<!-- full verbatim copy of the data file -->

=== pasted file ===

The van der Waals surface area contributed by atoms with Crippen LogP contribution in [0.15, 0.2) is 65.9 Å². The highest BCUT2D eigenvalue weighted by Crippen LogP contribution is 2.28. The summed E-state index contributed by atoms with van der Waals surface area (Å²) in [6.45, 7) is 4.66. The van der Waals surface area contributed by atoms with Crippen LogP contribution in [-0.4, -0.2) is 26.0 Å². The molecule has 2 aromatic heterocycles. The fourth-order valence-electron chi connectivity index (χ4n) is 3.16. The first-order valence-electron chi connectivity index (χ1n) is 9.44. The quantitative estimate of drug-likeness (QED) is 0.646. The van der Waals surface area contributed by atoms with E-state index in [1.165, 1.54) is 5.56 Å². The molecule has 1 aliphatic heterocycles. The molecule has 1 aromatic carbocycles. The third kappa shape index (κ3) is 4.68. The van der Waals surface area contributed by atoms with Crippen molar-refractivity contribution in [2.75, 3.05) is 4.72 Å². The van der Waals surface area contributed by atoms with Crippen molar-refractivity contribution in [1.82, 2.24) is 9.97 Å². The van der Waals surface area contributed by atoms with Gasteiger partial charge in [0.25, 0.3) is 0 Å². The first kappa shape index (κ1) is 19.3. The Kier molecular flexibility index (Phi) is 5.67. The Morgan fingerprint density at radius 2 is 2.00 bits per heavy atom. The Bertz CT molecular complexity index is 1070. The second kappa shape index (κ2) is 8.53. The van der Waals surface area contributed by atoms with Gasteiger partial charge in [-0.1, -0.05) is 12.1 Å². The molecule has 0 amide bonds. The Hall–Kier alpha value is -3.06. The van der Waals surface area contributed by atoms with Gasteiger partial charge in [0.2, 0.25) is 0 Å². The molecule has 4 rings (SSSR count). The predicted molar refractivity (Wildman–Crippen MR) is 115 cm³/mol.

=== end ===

The van der Waals surface area contributed by atoms with Crippen LogP contribution in [0.15, 0.2) is 65.9 Å². The highest BCUT2D eigenvalue weighted by Crippen LogP contribution is 2.28. The summed E-state index contributed by atoms with van der Waals surface area (Å²) in [6.45, 7) is 4.66. The van der Waals surface area contributed by atoms with Crippen LogP contribution in [-0.4, -0.2) is 26.0 Å². The molecule has 2 aromatic heterocycles. The fourth-order valence-electron chi connectivity index (χ4n) is 3.16. The first-order valence-electron chi connectivity index (χ1n) is 9.44. The quantitative estimate of drug-likeness (QED) is 0.646. The van der Waals surface area contributed by atoms with E-state index in [1.165, 1.54) is 5.56 Å². The molecule has 1 aliphatic heterocycles. The molecule has 1 aromatic carbocycles. The third kappa shape index (κ3) is 4.68. The van der Waals surface area contributed by atoms with Crippen molar-refractivity contribution in [2.75, 3.05) is 4.72 Å². The van der Waals surface area contributed by atoms with Crippen molar-refractivity contribution in [1.82, 2.24) is 9.97 Å². The van der Waals surface area contributed by atoms with Gasteiger partial charge in [0.25, 0.3) is 0 Å². The first kappa shape index (κ1) is 19.3. The Kier molecular flexibility index (Phi) is 5.67. The Morgan fingerprint density at radius 2 is 2.00 bits per heavy atom. The Bertz CT molecular complexity index is 1070. The second kappa shape index (κ2) is 8.53. The van der Waals surface area contributed by atoms with Gasteiger partial charge in [-0.1, -0.05) is 12.1 Å². The molecule has 0 amide bonds. The Hall–Kier alpha value is -3.06. The van der Waals surface area contributed by atoms with Gasteiger partial charge in [0.2, 0.25) is 0 Å². The molecule has 4 rings (SSSR count). The predicted molar refractivity (Wildman–Crippen MR) is 115 cm³/mol.